Drought Damages Stately Trees

Source(s): Kim Coder

The trees that line our city streets and properties have endured decades of stress from:

  • heat and cold,
  • root-crimping sidewalks,
  • smog,
  • insects and disease.


Unfortunately, many older trees may have met their match in this year’s severe drought.

Arborists are warning the intense drought will likely do the most damage to our grandest trees. “There is a public perception a lot of times that those are just untouchable, so nothing can hurt them,” said Kim Coder, professor of tree health care at the University of Georgia’s Warnell School of Forest Resources. “It’s actually the opposite. The old trees are much easier to stress out and damage than younger trees.”

It’s too early to tell how extensive the loss will be. Steady rain over the next few months would ease trees’ suffering. “But if we remain in a droughty cycle, this spells disaster for a lot of these trees,” Coder said. In addition to the drought, a late spring freeze and waves of 90+ degree scorchers this summer has made this a stressful year for trees.

The scope of this year’s damage won’t become clear until May. Dr. Coder also warned that an ice storm or cold front in the next few months could send weakened limbs tumbling. And spring rains could make trees more likely to topple. Roots shrink away from the soil in a drought. When it finally does rain, winds can cause them to pull out of the ground.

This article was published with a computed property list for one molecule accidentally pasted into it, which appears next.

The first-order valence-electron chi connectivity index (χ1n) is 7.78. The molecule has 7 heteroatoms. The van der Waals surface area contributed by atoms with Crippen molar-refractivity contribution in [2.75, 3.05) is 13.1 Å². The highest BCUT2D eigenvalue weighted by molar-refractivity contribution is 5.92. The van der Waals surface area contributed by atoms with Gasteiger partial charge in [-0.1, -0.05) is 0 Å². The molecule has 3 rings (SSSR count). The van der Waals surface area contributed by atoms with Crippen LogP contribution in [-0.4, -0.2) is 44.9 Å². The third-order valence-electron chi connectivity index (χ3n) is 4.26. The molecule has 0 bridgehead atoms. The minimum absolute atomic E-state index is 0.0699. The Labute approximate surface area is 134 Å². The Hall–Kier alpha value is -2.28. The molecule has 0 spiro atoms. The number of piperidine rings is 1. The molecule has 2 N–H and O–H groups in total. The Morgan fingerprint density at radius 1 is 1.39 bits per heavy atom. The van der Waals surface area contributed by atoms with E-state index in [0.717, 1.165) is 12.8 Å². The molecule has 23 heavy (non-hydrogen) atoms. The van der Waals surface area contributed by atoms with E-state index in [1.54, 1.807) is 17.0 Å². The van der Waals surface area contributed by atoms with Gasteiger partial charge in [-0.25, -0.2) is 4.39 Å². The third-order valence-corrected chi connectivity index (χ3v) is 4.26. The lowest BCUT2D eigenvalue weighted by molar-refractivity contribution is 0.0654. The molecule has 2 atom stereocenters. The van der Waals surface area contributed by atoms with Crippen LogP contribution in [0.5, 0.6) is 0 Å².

For some trees, the drought may spur a decline over two or three years. That decline could be aided by:

  • ambrosia beetles
  • root-rot fungus
  • mistletoe.

In urban areas, the drought just makes a tree’s life harder. Concrete and asphalt stress trees by confining roots and branches as they reach for water, light and soil. Many cities have passed tree ordinances to stop people from removing trees.

Homeowners should be thinking about replacing trees as there is likely to be a large-tree loss from this year’s drought. Fall and winter are the right time to plant new trees, even if it’s not clear when their older neighbors are going to succumb. Watering restrictions make planting somewhat difficult, but reused or “gray” water from the house should be enough for a new tree.

Here are a few things tree lovers can do to help their trees survive:

  • no heavy fertilizer or pesticides use,
  • add mulch 2 to 4 inches deep,
  • do not overwater.

Resource(s): Landscape Plants for Georgia


  • Maria E. Abreu, CEA- Gwinnett County, The University of Georgia College of Agricultural and Environmental Sciences.
  • Chuck Cornwell, Program Assistant- Forsyth County, The University of Georgia College of Agricultural and Environmental Sciences.

Center Publication Number: 255

Kim Coder
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